“This remarkable deliverance was a great joy to me, but still ten shillings will not go very far, and the larger sum still remained due to me. I continued pleading with God that He would graciously remind my employer that my salary was overdue. It was not the want of money that troubled me, but the thought in my mind was this: ‘Can I go to China? or will my want of faith prove an obstacle to this much-prized service?’
“When Saturday evening came, a payment was due to my landlady. Ought I not, for her sake, to speak about the salary? I gave much time on Thursday and Friday to earnest wrestling in prayer with God, and by Saturday morning I received an assurance that to wait God’s time was best. So I waited, my heart at rest and the burden gone.
“That afternoon, as I was watching a pan in which a decoction was boiling, the doctor came in from his rounds, and, as he was wont, began to speak of the things of God. Suddenly, without any introduction, he said, ‘By the bye, Taylor, is not your salary due again?’ My emotion may be imagined! I told him, as quietly as I could, that it was overdue some little time. How thankful I felt! God had surely heard my prayer. Presently he continued, ‘I am so sorry you did not remind me, for I sent all the money I had to the bank this afternoon; otherwise I would pay you at once.’ It is impossible to describe my revulsion of feeling, and I was glad to get away without the doctor perceiving my emotion.
“I then sought my little sanctum, and poured out my heart before the Lord, till calmness and even joy were restored to me. I felt that God was going to work in His own way.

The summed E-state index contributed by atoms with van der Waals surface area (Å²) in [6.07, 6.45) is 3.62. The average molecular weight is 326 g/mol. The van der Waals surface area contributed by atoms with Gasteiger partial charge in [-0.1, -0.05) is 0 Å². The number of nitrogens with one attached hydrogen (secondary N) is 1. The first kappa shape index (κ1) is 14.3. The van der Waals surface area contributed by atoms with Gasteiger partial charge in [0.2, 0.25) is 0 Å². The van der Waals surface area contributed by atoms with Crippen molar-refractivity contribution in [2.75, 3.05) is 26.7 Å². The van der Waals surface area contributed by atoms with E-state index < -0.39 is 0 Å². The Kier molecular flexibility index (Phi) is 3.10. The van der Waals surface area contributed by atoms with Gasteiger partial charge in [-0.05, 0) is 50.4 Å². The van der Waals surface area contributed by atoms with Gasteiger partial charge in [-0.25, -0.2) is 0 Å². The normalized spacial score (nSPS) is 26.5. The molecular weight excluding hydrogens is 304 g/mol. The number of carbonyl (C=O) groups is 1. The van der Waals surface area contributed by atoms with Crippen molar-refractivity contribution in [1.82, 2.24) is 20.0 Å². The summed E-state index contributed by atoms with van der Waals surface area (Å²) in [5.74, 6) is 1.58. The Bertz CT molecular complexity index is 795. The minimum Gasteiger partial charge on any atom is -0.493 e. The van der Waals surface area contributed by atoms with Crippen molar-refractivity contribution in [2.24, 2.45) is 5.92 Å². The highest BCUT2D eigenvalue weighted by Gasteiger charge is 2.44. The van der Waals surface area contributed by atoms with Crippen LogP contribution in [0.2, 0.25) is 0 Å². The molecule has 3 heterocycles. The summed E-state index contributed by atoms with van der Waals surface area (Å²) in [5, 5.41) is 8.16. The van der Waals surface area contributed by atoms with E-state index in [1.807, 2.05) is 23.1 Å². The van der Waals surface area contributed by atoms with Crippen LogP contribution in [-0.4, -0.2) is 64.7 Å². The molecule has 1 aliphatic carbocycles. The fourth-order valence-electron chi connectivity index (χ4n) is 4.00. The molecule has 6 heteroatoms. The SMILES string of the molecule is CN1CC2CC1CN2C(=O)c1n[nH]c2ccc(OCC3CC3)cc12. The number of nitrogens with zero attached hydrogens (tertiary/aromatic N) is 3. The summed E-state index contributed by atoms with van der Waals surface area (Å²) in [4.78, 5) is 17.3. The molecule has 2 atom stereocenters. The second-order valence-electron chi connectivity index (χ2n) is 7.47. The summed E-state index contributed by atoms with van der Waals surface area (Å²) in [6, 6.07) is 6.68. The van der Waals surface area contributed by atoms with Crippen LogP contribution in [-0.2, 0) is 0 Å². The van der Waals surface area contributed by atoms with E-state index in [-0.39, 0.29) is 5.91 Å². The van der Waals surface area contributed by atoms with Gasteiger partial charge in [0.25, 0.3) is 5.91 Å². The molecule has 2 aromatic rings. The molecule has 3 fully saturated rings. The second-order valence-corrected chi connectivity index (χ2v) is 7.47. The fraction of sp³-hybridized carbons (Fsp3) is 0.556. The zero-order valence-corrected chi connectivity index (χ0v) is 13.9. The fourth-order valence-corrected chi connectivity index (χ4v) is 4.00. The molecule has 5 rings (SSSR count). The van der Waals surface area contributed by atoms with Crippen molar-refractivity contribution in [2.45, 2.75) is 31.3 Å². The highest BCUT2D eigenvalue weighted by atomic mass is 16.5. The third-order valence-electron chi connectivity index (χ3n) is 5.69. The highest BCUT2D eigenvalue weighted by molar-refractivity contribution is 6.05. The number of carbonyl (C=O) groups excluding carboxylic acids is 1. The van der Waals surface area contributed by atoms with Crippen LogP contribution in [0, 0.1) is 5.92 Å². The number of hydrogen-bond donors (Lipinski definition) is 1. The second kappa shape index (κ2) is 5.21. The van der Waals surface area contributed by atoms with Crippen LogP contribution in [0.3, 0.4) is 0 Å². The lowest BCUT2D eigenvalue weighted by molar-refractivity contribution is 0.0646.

“That evening was spent in preparing for my work on the morrow, and it was about ten o’clock before I got ready to go home. There seemed no help for that night; perhaps on Monday God would interpose for me. Just as I was leaving, I heard the doctor come in, laughing heartily to himself. Entering the surgery, he asked for his ledger, telling me that one of his richest patients had just been to pay his bill—was it not an odd thing to do? I too was highly amused that a man rolling in wealth should come so late to pay a bill which might any time have been met by a cheque. The account was duly receipted in the ledger, and the doctor about to leave, when he suddenly handed me some of the bank-notes, saying, ‘By the way, Taylor, you might as well take these notes, and I can give you the balance next week.’ Again I was left to go back to my own little closet to praise the Lord with a joyful heart that, after all, I might go to China.”
Andrew Murray, The Key to the Missionary Problem (London: J. Nisbet & Co., 1902), 103–104.